So for financial reasons I am not able to donate anything to make the memorial for Mr. Apperson on Dome Island as my part of the worthy project but I hope that this letter of mine will tell of the endearing and enduring friendship that existed between Mr. Apperson, my husband and myself. I hope to live my life in a fashion that will be well pleasing in the sight of GOD and which will earn me a rightful place with the loved ones and friends who have preceded me into the wonderful summer land.
Good luck and GOD bless you in your project as a memorial to one of conservation’s greatest defenders.
Mrs. L. Prescott Hudson
GOD IN EVERYTHING
BY LILLIAN BURNS HUDSON
May I see GOD in everything
Through brooks that run and birds that sing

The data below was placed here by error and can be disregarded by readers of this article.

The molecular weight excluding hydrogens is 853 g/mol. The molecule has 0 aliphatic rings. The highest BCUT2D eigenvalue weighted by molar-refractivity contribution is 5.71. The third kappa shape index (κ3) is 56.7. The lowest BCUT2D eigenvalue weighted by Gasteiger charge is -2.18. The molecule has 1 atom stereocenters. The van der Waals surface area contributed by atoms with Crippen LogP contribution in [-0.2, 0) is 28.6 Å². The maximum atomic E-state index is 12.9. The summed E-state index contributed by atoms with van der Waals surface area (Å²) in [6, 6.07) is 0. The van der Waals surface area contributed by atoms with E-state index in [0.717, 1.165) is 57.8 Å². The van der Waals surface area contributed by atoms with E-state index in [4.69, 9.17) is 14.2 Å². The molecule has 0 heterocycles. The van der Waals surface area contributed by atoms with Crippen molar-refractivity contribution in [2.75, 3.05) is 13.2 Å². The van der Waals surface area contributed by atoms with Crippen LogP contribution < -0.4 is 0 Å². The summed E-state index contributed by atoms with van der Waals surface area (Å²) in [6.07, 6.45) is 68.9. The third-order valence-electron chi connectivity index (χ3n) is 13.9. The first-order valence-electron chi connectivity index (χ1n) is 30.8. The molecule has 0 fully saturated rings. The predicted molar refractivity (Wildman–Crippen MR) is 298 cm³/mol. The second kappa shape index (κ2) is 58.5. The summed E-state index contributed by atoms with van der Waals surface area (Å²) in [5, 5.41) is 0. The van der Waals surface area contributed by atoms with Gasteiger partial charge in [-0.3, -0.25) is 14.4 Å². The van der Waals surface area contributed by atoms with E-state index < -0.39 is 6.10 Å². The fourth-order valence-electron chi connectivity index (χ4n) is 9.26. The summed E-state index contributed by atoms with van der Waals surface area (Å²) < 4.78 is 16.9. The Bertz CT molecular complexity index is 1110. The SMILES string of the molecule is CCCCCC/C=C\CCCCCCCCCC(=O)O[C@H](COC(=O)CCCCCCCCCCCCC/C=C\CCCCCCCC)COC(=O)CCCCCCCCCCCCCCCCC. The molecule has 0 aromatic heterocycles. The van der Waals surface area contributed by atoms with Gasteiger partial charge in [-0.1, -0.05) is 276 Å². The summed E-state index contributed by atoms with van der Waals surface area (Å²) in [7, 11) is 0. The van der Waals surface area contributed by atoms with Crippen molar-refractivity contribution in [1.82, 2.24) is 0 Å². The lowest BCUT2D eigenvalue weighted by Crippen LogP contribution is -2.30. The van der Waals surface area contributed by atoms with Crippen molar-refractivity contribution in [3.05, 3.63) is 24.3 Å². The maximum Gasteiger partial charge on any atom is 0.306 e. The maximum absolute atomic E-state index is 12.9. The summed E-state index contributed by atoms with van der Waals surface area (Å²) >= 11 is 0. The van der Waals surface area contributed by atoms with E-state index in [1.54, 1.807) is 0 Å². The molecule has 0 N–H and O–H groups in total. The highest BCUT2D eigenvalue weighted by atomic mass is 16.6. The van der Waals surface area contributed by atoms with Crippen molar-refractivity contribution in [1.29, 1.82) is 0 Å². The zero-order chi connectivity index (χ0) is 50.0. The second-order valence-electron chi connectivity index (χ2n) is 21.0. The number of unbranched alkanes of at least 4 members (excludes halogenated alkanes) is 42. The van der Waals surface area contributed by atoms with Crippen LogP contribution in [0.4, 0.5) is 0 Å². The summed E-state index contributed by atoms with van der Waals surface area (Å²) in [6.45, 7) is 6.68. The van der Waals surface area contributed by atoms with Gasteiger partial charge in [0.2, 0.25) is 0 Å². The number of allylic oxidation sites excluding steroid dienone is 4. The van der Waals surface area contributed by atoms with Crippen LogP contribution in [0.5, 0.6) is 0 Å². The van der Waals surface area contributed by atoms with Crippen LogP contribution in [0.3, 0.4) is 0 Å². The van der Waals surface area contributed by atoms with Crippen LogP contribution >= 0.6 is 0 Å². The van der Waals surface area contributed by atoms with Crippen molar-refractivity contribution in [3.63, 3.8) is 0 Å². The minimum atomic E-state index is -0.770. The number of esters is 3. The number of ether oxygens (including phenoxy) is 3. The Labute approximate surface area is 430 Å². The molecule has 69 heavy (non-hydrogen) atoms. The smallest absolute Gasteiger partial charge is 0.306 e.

Through trees that lift their arms on high
Toward the cathedral of the sky.
My I see GOD through some one’s need
Forget his color and his creed
May I his burdens gladly share
May he be lifted through my prayer.
May I see God through shaded lane
Through days of health or nights of pain
And count all else as greatest loss
If I should e’re forget CHRIST’s cross.
May I see GOD through grasses sweet
That grow so lovely ‘round my feet
Let me give thanks for sun and storm
For beauteous things in nature’s form.
May I see GOD through rocks and rills
Through evergreens that grace the hills
Through multi-colored rainbows fair
Through sunsets and the balmy air.
May I see GOD when youth has fled
And all around seems dark and dead
Down through the lanes of memory
May I GOD’S image ever see.